Your 2 examples will produce the correct results if the operands are
actually strings:

MessageBox.Show("1" & "2")
MessageBox.Show("1" + "2")

You have to remember that the StringBuilder class is a hybrid of the String
class with a lot more oomph for where it is needed or desired. It's use is
not mandatory.

As for the '+' operator for string concatenation, this is included for
backward compatability with the earliest dialects of BASIC where the only
string concatenation operator was '+'. The '&' string contenation operator
was introduced later so that confusion could be avoided, especially when
concatenating numbers that were coerced into strings.

The upshot is that the '&' string concatenation operator is the preferred
one.
"Cor Ligthert" <no************@planet.nl> wrote in message
news:eA**************@TK2MSFTNGP15.phx.gbl...
Bonj,
When I said "what is correct", what I meant was, I thought that maybe it
was
something like, MS had wanted everybody to use the +, but left & in for
backward compatibility reasons with VB6, or maybe only introduced + to be
similar to C# but really & was what they wanted you to use.


No it is not backward compatible, in case of + or & is the last the most
correct for string concatination.

Try this with option Strict off
MessageBox.Show(1 & 2)
MessageBox.Show(1 + 2)

Both compiles and both shows an answer however those are different.

When the + is seen for concatination in this newsgroup, it mostly get a
message with the question why the + is used and that it has to be the &.

I had to answer that question about the stringbuilder as well because it
is even with small concatinations often much faster, but when it is one
time in a program, just use the &.

I hope that this answers your question?

Cor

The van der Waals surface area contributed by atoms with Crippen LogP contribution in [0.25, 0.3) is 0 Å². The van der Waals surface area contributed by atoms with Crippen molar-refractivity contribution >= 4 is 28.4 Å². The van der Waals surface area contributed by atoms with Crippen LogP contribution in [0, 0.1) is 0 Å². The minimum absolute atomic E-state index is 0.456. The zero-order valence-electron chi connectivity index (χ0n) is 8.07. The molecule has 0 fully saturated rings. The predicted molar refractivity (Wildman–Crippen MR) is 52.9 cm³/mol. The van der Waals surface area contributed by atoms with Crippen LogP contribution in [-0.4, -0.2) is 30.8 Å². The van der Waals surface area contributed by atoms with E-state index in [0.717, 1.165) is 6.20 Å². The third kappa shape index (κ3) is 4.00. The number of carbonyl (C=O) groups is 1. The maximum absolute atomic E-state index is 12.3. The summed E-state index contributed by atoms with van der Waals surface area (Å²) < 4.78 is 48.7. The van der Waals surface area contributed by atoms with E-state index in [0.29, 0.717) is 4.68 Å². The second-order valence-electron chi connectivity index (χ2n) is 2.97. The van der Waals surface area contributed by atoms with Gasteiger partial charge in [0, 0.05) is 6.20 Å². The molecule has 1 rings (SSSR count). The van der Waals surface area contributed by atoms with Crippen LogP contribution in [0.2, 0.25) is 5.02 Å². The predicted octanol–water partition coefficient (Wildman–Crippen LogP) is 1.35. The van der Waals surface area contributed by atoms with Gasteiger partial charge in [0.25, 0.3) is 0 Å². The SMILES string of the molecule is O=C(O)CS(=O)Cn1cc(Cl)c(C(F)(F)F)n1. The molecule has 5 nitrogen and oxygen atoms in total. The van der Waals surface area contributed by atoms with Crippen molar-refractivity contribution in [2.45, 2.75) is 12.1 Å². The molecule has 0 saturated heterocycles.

Nov 21 '05 #15

P: n/a

"Dr Screwup" <nospam@no_thanks.com> wrote
Read this kids:
http://msdn.microsoft.com/library/de...netchapt13.asp

Read the String Operations about 1/4 way down the page.


This is a VB.Net group. References to C# may be confusing in that
in C# the & is entirely different than VB's & operator. In C# the only
operator to concatenate strings is the + operator, not so in VB. If you
note, most of the code on that page was C#. Had they said use &, it
would have been totally wrong for the C# coders.

As I suggested to Borj, highlight a + in a VB module and hit F1 for
VB's own documentation on that operator....

You've got to keep your eye on the ball!

LFS

Nov 21 '05 #16

P: n/a
> Bonj,
+ is also used to concatenate strings in VB6!
I know, but only in BAD VB6.

I use & as it is the concatenation operator, while + is the addition
operator.
Coming from C# I was unaware whether & might be used for binary bitmask and,
but it seems the word "And" is what's used?
(If you ask why I go from C# to VB.NET, it's because the amount of times
I've typed "using SYstem ..." and done a load of backspaces and retyped it
with "using System... " I must be able to write one more complete project per
year.)

If you have Option Strict Off, the + may convert its arguments to or from
String first before performing the Addition.
I always have option strict on.

StringBuilder has its place as does + and &. If I have a loop I will use a
StringBuilder, where as if I have a single line I will probably use &.

Of course if profiling proved that one was performing badly in a specific
routine, I would try the other to see if that improved performance.

I would not combine StringBuilder and & in a single line, such as
concatenating two strings to pass to StringBuilder.Append, as that is rarely
correct...

Hope this helps


Yes, thanks very much
Nov 21 '05 #17

P: n/a
You're right I was asking about concatenating strings, but I think Cor was
right to point out that
1 + 2
1 & 2
can have different results and thus is a perfectly good reason why & should
be used rather than + for string concatenation (or concatenation of things
that should be interpreted as strings).
I was asking in the more broader sense of what is the *general* accepted
best method of concatenating strings *any time*, not just the particular
string variables I happen to have in this specific program, which I know for
a fact aren't going to be interpreted as numbers anyway as they're filenames.

But thanks for your help anyway

Nov 21 '05 #18

P: n/a
Aye.
Good to know that's one feature they carried forward

Cheers
"Larry Serflaten" wrote:

"Dr Screwup" <nospam@no_thanks.com> wrote
Read this kids:
http://msdn.microsoft.com/library/de...netchapt13.asp

Read the String Operations about 1/4 way down the page.


This is a VB.Net group. References to C# may be confusing in that